Tesla now has 160,000 customers running its Full Self Driving beta
Illustration by Alex Castro / The VergeTesla's Optimus robot prototype was not the only thing the company shared on Friday evening during its AI Day presentation. Autopilot director Ashok Elluswamy took the stage during Tesla's AI day to talk...
Tesla's Optimus robot prototype was not the only thing the company shared on Friday evening during its AI Day presentation. Autopilot director Ashok Elluswamy took the stage during Tesla's AI day to talk about how the company's Full Self Driving software has improved. He revealed that there are now 160,000 customers running the beta software, compared to 2,000 from this time last year.
In total, Tesla says there have been 35 software releases of FSD. In a Q&A at the end of the presentation, Musk made another prediction — he's made a few before — that the technology would be ready for a worldwide rollout by the end of this year but acknowledged the regulatory and testing hurdles that remained before that happens.
Afterward, Tesla's tech lead for Autopilot motion planning, Paril Jain, showed how FSD has improved in specific interactions and can make "human-like" decisions. For example, when a Tesla makes a left turn into an intersection, it can choose a trajectory that doesn't make close calls with obstacles like people crossing the street.
It's known that every Tesla can provide datasets to build the models that FSD uses, and according to Tesla's engineering manager Phil Duan, now Tesla will start building and processing detailed 3D structures from that data. They said the cars are also improving decision-making in different environmental situations, like night, fog, and rain.
Tesla trains the company's AI software on its supercomputer, then feeds the results to customers' vehicles via over-the-air software updates. To do this, it processes video feeds from Tesla's fleet of over 1 million camera-equipped vehicles on the road today and has a simulator built in Unreal Engine that is used to improve Autopilot.
The automaker already has a large Nvidia GPU-based supercomputer and a data center holding 30PB (that's 30,000,000GB) of stored footage. Tesla is also working on a new custom-built computer using chips designed by Tesla called Dojo, with which the company says it can replace 72 GPU racks consisting of 4,000 GPUs with only four Dojo cabinets.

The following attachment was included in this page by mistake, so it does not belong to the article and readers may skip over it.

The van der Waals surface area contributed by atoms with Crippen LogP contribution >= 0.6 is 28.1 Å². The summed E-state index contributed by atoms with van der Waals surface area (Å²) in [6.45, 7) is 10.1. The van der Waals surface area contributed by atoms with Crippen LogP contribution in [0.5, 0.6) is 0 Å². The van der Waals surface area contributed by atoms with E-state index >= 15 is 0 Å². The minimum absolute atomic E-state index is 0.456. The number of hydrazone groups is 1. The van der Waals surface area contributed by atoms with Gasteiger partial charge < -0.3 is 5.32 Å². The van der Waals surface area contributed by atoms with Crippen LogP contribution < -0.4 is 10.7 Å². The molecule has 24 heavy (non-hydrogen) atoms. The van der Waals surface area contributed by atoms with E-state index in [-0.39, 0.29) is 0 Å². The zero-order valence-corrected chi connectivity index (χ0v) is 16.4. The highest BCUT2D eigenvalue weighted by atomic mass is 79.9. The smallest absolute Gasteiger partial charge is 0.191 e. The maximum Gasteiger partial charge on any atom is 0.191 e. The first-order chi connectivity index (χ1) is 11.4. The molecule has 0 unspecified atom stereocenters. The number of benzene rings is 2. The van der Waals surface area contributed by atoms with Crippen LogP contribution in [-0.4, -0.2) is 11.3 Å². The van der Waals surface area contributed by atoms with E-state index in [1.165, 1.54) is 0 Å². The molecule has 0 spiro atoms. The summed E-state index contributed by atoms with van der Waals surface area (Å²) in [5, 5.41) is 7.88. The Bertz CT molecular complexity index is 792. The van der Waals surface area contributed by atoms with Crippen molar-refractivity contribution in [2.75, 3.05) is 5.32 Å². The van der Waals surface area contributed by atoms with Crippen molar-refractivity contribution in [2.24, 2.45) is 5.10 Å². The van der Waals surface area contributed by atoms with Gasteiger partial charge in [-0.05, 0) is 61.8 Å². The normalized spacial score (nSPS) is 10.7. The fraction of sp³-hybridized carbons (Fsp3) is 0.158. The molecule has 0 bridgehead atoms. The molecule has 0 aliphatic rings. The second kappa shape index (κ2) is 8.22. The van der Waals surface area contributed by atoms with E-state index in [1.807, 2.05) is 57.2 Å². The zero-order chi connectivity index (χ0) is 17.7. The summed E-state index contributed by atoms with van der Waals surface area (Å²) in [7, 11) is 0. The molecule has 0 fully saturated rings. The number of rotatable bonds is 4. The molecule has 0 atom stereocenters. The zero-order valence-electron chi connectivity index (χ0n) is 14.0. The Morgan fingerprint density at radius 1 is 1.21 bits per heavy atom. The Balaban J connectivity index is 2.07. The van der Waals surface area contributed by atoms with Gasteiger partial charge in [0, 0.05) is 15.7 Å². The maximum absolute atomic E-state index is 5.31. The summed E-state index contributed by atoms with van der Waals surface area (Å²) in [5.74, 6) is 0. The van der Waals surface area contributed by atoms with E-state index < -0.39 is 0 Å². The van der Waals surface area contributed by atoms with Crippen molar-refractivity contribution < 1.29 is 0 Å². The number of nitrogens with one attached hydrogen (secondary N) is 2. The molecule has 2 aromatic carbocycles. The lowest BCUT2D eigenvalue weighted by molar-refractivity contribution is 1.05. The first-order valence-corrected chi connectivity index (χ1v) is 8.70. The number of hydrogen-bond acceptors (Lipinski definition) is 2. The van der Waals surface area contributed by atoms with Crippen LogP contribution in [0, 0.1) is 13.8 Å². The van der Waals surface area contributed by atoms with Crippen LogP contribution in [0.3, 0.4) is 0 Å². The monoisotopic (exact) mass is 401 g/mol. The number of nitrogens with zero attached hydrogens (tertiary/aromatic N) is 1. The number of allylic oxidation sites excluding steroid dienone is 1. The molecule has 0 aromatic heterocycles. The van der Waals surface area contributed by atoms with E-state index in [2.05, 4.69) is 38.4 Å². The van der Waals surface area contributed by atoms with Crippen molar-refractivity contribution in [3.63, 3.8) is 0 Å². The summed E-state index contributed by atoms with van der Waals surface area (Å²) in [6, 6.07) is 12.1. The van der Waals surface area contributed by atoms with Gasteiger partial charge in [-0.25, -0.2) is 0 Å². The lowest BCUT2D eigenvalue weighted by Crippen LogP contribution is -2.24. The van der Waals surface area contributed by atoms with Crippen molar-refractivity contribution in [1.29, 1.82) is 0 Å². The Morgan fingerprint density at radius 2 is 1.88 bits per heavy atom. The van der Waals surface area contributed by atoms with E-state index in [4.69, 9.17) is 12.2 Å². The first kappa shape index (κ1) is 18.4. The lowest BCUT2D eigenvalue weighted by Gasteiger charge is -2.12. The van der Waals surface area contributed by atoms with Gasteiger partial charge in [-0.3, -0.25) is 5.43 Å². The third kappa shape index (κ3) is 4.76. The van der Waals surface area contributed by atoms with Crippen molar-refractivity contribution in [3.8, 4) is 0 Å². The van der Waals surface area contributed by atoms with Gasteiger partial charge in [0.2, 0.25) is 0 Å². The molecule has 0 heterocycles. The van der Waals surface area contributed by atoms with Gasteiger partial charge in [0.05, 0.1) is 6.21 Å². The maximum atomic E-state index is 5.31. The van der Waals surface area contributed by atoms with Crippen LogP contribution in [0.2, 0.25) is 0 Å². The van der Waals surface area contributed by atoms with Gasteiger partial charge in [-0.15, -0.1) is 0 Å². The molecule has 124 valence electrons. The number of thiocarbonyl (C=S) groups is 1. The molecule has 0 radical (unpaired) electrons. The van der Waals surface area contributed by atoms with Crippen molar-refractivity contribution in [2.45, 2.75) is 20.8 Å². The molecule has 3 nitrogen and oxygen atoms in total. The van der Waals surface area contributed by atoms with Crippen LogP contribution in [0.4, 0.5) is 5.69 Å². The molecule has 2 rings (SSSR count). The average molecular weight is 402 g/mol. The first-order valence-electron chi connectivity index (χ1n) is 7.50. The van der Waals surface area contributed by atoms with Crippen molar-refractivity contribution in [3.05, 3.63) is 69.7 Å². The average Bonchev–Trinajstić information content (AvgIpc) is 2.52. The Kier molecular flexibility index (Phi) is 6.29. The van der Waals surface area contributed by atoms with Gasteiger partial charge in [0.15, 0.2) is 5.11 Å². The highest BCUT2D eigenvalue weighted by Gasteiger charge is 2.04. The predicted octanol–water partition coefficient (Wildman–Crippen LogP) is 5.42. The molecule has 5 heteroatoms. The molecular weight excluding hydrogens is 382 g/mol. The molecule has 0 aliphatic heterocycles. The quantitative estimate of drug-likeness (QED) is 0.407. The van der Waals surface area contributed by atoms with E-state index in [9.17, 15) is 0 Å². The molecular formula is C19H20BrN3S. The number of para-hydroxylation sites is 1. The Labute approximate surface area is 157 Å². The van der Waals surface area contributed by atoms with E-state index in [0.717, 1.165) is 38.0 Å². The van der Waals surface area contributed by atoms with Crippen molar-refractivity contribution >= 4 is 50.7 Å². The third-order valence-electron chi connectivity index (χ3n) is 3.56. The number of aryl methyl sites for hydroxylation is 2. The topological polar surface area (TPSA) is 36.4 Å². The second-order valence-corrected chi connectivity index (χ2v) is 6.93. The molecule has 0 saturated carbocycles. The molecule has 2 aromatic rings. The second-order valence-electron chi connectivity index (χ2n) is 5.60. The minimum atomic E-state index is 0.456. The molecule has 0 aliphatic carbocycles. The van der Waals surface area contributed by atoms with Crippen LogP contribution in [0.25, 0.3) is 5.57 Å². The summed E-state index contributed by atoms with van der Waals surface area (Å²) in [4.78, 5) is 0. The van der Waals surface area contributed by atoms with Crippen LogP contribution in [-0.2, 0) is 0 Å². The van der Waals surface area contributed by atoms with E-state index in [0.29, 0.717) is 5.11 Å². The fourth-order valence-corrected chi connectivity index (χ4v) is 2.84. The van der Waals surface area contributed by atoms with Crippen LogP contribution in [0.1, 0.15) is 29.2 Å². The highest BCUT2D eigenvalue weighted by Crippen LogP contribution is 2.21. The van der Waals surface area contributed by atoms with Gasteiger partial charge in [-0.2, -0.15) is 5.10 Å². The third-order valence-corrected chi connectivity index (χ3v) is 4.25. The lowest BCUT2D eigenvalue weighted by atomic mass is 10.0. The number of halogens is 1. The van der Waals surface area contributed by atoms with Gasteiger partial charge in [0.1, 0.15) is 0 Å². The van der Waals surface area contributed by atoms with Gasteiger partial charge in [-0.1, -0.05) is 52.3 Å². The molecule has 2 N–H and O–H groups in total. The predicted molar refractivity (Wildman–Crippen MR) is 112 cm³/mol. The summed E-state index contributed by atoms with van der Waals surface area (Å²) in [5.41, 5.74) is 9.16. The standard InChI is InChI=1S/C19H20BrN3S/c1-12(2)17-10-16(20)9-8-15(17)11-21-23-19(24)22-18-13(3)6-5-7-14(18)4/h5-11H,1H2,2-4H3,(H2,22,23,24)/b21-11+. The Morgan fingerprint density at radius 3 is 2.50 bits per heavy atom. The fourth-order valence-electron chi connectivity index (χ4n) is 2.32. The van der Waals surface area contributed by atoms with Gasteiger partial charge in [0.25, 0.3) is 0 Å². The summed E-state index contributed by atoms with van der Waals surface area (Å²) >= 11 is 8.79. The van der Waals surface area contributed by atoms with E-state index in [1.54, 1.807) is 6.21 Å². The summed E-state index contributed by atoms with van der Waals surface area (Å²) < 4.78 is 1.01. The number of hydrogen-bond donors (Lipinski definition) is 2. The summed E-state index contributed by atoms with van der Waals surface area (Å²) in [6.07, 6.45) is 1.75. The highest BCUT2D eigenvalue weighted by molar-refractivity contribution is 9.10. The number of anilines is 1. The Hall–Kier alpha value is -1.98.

At last year's AI day, executives revealed Dojo's first chip and training tiles, which would eventually develop into a full Dojo cluster or "ExaPod." Today the company announced that the first ExaPod is expected to be completed by Q1 2023. The company plans to build a total of seven in Palo Alto. In a 10-cabinet system, Tesla said the Dojo ExaPod would break the barrier of the ExaFlop of compute and contains 1.3TB of high-speed SRAM and 13TB of high-bandwidth DRAM.
Since last year's AI day, Dojo development hit a few milestones, including installing the first Dojo cabinet, testing 2.2MW of load testing, and now the company is working at a build rate of one tile per day. Dojo was also demonstrated running a Stable Diffusion model using 25 Dojo dies, creating this AI-generated image based on a prompt of "Cybertruck on Mars."
All Tesla vehicles today come standard with a driver-assist feature called Autopilot. For an additional $15,000, owners can buy the Full Self-Driving option, which Musk has repeatedly promised will one day deliver fully autonomous capabilities to Tesla vehicle owners. To date, FSD remains a "Level 2" advanced driver-assistance system, meaning the driver must stay fully engaged in the vehicle's operation while in motion.
FSD, which is currently available to around 160,000 drivers in the US and Canada, allows users to access Autopilot's partially automated driver assist system on city streets and local roads. The system purports to speed up and slow down, make turns — including unprotected left turns, which are extremely difficult for automated systems — and recognizes traffic signals and other road signs.
Tesla has gotten in hot water with the federal government based on reports of FSD malfunction and other safety issues. The National Highway Traffic Safety Administration is investigating 16 crashes in which Tesla vehicle owners using Autopilot crashed into stationary emergency vehicles, resulting in 15 injuries and one fatality. Tesla is facing a possible recall of Autopilot, FSD, or both after the government upgraded its investigation earlier this year.
The company has been accused of false advertising by regulators and sued by customers for allegedly misleading them about the capabilities of their vehicles. But FSD is also crucial to Musk's vision of a fully driverless future. And Musk himself has largely avoided any serious consequences — so far — in his efforts to obscure the limitations of Tesla's autonomous driving technology.